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The rock ’n’ roll Romeo

With Madhubala in 'Rail ka Dibba' (1953). Photo: Om Books International

With Madhubala in 'Rail ka Dibba' (1953). Photo: Om Books International

Rail ka Dibba had a silver lining for Shammi: the ‘exciting experience’ of working with the ‘gorgeous’ Madhubala, “who was just out of this world”, as Shammi had gushed. “When I met her on the set of Rail ka Dibba for the first time, I could not take my eyes off her. I was like hit by a thunderbolt,” he confessed. In spite of his overt self-confidence and cavalier disposition, he was “extremely nervous” taking Madhubala in his arms for an intimate scene. “I was so nervous that I kept forgetting my lines,” he had said. “And she was fully aware of the effect she had been having on me and was relishing it thoroughly.”

He just couldn’t stop the rhapsody: “She was breathtakingly beautiful… woh jab paani peeti thi toh aisa lagta tha jaise yahan se (runs his finger down his neck) ek nas mein se paani guzarta hua neeche jar aha hai… (when she drank water, it was as if I could see water flowing down her throat). She was so delicate.”

“Those days Madhu was romantically with Dilip Kumar on the one side and Premnath on the other. Since I was just a nobody at that stage, no one had bothered to associate my name with Madhu’s.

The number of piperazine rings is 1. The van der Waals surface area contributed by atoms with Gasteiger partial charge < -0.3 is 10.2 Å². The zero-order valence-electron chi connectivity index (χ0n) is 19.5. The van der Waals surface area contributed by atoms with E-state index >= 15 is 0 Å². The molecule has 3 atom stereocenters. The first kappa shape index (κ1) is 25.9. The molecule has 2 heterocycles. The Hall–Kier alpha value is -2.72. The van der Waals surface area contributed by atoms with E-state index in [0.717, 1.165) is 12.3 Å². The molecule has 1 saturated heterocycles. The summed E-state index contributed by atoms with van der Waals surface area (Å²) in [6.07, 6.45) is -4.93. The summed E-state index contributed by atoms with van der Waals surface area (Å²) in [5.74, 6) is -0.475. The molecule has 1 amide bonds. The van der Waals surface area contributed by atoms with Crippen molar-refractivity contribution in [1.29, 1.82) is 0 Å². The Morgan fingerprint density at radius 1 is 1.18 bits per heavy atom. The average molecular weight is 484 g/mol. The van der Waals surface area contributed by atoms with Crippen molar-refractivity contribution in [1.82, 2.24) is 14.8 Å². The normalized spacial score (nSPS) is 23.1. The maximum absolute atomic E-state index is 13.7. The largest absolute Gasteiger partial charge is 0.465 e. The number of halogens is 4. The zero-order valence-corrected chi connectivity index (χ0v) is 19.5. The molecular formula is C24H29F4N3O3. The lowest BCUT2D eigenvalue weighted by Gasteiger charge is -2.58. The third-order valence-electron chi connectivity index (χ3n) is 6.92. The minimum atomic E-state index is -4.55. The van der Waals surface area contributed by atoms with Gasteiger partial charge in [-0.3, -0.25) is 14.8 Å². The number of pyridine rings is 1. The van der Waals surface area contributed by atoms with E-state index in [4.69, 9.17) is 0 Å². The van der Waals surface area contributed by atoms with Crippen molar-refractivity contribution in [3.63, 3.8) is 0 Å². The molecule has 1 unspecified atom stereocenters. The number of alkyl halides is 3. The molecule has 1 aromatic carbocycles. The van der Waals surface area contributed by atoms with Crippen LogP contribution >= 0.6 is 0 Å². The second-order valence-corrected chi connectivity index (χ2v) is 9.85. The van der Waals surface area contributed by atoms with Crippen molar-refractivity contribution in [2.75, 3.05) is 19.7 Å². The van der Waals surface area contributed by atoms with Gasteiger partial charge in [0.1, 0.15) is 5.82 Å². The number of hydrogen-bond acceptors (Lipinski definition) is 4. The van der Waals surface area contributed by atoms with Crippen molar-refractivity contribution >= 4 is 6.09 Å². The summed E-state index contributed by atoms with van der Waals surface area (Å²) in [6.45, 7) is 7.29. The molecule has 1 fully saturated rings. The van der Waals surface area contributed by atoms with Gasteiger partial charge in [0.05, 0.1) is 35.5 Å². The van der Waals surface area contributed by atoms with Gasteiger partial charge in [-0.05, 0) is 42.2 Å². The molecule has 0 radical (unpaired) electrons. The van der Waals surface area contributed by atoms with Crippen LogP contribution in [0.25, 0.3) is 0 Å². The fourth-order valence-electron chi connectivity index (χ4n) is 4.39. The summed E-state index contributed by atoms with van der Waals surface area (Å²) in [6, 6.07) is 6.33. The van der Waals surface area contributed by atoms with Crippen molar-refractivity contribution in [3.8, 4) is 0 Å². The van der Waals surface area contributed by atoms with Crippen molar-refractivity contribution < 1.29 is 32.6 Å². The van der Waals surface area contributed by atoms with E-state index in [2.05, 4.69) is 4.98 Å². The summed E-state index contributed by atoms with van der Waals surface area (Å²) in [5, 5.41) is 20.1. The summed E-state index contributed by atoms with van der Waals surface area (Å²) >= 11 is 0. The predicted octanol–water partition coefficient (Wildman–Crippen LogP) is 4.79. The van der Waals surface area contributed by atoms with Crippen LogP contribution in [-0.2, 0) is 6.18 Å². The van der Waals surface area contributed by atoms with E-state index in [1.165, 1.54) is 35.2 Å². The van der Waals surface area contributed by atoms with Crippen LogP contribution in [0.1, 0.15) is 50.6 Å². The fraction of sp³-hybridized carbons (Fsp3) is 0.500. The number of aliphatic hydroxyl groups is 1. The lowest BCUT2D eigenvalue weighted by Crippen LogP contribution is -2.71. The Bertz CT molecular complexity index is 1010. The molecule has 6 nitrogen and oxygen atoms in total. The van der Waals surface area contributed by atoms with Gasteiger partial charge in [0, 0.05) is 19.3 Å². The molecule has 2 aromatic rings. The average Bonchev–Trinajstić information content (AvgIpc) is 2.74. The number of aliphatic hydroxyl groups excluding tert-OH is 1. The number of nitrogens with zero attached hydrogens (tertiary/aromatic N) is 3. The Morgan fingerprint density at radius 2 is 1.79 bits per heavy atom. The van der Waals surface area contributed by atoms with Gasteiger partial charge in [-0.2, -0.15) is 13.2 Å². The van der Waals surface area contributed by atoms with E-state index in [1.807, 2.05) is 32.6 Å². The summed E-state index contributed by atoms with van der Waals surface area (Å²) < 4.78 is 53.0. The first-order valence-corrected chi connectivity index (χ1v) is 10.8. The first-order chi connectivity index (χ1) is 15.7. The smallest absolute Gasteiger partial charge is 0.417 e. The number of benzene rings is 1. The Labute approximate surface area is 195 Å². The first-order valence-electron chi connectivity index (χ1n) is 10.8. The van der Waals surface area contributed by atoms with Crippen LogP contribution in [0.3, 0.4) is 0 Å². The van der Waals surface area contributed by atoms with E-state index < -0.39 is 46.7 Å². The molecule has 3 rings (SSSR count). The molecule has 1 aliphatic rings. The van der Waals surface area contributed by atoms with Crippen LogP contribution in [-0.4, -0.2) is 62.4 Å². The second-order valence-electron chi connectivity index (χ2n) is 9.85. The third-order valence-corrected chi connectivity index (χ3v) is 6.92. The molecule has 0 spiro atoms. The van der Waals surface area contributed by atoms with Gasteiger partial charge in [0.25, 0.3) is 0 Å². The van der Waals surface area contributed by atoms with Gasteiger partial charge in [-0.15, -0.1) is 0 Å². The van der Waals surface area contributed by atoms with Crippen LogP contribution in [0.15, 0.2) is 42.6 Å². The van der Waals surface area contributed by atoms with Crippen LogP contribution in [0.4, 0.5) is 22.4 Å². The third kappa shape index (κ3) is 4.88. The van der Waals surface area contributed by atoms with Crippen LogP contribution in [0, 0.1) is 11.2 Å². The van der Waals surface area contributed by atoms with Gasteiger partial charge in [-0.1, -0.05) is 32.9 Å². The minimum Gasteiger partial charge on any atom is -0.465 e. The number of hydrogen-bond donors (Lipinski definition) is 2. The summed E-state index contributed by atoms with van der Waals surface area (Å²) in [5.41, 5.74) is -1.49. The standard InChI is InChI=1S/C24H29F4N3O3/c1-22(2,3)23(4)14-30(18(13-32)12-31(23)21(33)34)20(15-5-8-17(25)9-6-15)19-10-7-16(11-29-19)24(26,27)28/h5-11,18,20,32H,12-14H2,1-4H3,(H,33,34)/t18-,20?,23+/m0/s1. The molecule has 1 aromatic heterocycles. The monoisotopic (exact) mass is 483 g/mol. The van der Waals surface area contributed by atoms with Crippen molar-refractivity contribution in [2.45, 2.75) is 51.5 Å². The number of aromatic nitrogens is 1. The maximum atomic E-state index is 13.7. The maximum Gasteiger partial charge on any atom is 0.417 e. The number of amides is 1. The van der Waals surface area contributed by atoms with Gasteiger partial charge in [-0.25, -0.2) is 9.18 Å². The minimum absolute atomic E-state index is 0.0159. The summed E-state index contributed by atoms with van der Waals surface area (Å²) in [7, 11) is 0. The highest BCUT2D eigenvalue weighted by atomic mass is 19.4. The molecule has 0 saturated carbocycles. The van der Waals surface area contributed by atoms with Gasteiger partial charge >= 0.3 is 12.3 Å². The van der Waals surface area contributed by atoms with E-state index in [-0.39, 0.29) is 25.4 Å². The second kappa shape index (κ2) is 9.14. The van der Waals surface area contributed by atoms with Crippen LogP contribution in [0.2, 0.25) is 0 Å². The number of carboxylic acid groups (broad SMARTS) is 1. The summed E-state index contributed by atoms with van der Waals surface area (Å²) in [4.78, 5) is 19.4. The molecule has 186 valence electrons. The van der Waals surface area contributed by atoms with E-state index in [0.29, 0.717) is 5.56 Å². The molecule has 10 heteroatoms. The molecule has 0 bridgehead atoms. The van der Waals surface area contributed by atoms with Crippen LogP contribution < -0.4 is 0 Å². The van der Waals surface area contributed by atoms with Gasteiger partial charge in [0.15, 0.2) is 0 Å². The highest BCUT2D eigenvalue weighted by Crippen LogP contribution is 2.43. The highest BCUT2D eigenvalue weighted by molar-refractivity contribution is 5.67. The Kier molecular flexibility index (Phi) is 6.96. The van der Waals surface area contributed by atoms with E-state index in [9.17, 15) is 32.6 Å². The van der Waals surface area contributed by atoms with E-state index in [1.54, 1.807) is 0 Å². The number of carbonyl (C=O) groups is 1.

“She was very much in love with Dilip Kumar, so was he with her. I remember, during the making of Naqab at Prabhat Talkies in Poona, he would often drive to the location all the way from Bombay to see her. If she was shooting, he would stand at a distance outside the ‘field’ of the camera and single-mindedly watch her perform without disturbing her.

“I must admit, in spite of knowing that Madhu was already in love, I could not resist falling madly in love with her. No one can blame me for it. Even today, after meeting so many women and having had relationships with God knows how many, I can swear that I have never seen a more beautiful woman. Add to that her sharp intellect, maturity, poise and sensitivity. She was awesome.” (Shammi was speaking to the author in early 2011, a few months before his demise.)

Becoming very nostalgic about Madhubala, he wondered, “Why women like Madhubala don’t happen anymore?” After a pause, “When I think of her even now, after six decades, my heart misses a beat. My God, what beauty, what presence. After another pause, he had said, “I think life was a bit harsh on her. She didn’t deserve to go through all that she did.”

He had even proposed marriage to Madhubala. When she had giggled it off, he was said to have gone home and cried in front of his mother, only to be snubbed by her. “Are you in your senses? You can’t marry her, she is a Muslim. There will be too many problems,” she had warned him tersely. Those were conservative days.